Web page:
These days, you don’t have to visit the resort or sit through a lengthy presentation if you don’t want to. There’s more transparency in the buying process, and you can talk with live agents by phone or online chat. Still, the industry tends to target hopeful vacationers who have their guard down.
So, why are timeshares typically a bad investment? Here are a few reasons to avoid them.
1) Never-Ending Fees
It costs you a considerable amount of money to buy a timeshare. There’s an upfront fee to purchase it, and there are maintenance fees and other costs throughout the year.
Depending on the size of the unit, location, and condition of the property, these fees span quite a range. According to the American Resort Development Association, the average sales price is $22,180. Plus, annual maintenance fees average several hundred dollars each year. Even worse, maintenance fees have historically increased each year, as well!
2) Huge Resale Market
After spending tens of thousands to buy your timeshare, you’re considered lucky if you can get out of it at all. The resale pool is diluted with millions of other sellers who are trying to unload their timeshare.
Right now, there are over a thousand listings for timeshares on eBay, and many of them have prices of $1 or less. Could you imagine buying something for $22,180 that has a resale value of less than a dollar?
3) No Return on Your Money
Instead of buying a timeshare, you could invest that $22,180. If you did and added the $980 average annual fee to it each year, you could earn a significant amount of money in interest. After ten years, assuming a modest 7% return, you’d have $57,171.54, which is more than double the money you started with.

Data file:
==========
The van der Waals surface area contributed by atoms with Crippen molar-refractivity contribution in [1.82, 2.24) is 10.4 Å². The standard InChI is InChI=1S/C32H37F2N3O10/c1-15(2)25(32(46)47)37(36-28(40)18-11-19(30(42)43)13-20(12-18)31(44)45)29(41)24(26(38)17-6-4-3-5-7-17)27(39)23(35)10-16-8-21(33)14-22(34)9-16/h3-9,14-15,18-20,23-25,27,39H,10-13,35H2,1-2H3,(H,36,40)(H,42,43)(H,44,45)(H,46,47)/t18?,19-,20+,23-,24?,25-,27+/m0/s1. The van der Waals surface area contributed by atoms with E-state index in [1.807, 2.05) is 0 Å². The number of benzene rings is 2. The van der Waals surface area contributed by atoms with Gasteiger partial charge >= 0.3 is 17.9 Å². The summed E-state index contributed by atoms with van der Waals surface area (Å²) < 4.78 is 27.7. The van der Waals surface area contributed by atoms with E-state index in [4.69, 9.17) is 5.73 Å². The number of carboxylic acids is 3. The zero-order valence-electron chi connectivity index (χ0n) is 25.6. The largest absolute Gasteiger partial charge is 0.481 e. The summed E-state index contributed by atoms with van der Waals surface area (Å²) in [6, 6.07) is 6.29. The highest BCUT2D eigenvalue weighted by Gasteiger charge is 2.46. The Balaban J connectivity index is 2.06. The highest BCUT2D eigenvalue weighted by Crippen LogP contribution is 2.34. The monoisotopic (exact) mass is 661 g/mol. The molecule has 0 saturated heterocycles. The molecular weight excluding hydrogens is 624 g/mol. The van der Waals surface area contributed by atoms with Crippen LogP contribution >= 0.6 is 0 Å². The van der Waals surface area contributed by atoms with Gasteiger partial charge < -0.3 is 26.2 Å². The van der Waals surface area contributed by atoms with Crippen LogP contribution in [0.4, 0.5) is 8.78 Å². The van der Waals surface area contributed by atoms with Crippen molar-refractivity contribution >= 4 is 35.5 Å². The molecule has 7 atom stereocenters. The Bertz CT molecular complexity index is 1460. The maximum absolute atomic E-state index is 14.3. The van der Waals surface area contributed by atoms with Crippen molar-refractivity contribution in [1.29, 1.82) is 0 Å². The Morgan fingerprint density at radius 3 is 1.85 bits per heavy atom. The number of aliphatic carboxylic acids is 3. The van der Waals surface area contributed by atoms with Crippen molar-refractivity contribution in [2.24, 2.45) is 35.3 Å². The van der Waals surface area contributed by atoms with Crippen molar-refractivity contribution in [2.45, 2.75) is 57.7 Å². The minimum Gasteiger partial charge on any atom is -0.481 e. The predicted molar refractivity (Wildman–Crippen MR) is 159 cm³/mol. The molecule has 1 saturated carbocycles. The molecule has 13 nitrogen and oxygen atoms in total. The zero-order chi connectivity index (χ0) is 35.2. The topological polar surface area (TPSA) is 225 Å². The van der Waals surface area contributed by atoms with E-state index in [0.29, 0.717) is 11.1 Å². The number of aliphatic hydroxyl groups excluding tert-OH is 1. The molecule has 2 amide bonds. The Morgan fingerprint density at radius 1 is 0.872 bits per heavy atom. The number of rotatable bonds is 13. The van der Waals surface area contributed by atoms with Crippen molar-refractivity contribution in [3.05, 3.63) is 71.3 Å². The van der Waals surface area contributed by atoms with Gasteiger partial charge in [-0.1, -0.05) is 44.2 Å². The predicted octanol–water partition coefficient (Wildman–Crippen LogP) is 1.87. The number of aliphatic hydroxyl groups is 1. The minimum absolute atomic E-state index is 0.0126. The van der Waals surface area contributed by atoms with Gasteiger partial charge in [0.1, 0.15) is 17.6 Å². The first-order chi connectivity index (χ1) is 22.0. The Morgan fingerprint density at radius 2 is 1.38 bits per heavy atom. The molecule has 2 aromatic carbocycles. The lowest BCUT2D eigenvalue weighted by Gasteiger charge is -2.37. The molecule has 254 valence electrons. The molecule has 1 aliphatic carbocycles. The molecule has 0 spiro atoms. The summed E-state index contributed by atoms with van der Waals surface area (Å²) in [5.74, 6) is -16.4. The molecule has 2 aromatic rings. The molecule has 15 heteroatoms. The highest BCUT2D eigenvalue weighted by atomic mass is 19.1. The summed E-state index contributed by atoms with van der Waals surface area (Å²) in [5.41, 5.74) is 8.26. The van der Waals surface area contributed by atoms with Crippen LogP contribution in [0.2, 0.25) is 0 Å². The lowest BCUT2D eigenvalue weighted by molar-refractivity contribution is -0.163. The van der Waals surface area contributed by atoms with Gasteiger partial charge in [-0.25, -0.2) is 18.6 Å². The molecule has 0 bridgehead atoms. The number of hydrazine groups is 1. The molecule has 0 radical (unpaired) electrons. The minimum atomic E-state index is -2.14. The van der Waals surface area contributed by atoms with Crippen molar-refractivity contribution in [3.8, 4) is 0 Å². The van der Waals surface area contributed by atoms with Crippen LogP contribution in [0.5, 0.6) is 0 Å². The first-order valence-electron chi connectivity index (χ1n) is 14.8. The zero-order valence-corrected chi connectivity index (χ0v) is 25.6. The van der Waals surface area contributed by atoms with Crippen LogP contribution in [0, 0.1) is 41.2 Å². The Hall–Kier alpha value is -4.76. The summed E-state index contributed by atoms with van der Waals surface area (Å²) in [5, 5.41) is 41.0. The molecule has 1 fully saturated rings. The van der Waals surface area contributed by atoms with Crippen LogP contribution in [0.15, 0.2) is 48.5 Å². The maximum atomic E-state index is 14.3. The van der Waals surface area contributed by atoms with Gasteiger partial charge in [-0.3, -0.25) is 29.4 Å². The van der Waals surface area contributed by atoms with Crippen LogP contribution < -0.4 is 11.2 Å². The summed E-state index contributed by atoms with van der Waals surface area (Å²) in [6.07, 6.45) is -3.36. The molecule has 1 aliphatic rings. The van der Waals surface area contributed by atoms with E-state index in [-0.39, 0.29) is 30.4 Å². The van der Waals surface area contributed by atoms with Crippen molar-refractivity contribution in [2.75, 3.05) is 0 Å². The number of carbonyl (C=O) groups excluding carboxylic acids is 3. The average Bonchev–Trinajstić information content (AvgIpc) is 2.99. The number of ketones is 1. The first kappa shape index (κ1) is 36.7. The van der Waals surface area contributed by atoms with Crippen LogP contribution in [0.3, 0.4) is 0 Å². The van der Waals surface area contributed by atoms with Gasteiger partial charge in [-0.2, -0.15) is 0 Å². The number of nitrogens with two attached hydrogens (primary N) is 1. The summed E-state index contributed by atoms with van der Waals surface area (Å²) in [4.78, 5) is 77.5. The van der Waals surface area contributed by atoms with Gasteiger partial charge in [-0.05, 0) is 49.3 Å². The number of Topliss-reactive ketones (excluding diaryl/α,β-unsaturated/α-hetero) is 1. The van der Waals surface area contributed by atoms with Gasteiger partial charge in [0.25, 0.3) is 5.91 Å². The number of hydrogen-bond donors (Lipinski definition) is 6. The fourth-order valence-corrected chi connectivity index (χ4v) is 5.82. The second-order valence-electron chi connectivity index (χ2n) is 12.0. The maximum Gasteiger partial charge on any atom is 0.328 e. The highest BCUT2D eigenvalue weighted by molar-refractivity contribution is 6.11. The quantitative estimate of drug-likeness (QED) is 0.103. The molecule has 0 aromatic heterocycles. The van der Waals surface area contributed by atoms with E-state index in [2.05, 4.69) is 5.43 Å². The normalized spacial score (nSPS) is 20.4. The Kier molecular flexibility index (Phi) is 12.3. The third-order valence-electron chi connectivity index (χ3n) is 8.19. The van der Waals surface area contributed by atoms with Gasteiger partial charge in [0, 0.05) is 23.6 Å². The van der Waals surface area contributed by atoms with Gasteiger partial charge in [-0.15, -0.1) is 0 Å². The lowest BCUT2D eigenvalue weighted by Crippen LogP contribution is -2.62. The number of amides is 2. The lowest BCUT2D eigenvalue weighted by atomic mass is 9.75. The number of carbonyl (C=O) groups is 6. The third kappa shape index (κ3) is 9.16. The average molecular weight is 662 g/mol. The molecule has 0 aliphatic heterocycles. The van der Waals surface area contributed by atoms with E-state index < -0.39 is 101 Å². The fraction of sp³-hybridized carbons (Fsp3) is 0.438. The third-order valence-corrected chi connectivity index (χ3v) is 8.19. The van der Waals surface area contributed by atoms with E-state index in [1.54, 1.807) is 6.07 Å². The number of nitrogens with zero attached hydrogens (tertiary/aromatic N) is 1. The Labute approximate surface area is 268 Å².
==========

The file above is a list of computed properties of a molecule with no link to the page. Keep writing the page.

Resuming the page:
If you really want a piece of property, you could learn how to invest in real estate and make additional income that way as well. Whether you invest in rental property or a vacation property/rental, when you go to sell, you’ll have something that holds at least some value – and hopefully much more!
4) You’re Not in Control
After you sign on the dotted line, you only own a tiny slice of the vacation property. You’ll quickly find that your “prepaid” paradise vacation is tough to schedule because you have to share ownership. It’s hard enough to plan a vacation that fits your busy schedule, but with a timeshare, you often have to plan your travel around the schedules of all of the other owners, too.
Options to Get Out of a Timeshare
When timeshare ownership doesn’t fit your family situation anymore, you might consider selling it. How to sell your timeshare depends on your contract and you need to become very familiar with the terms.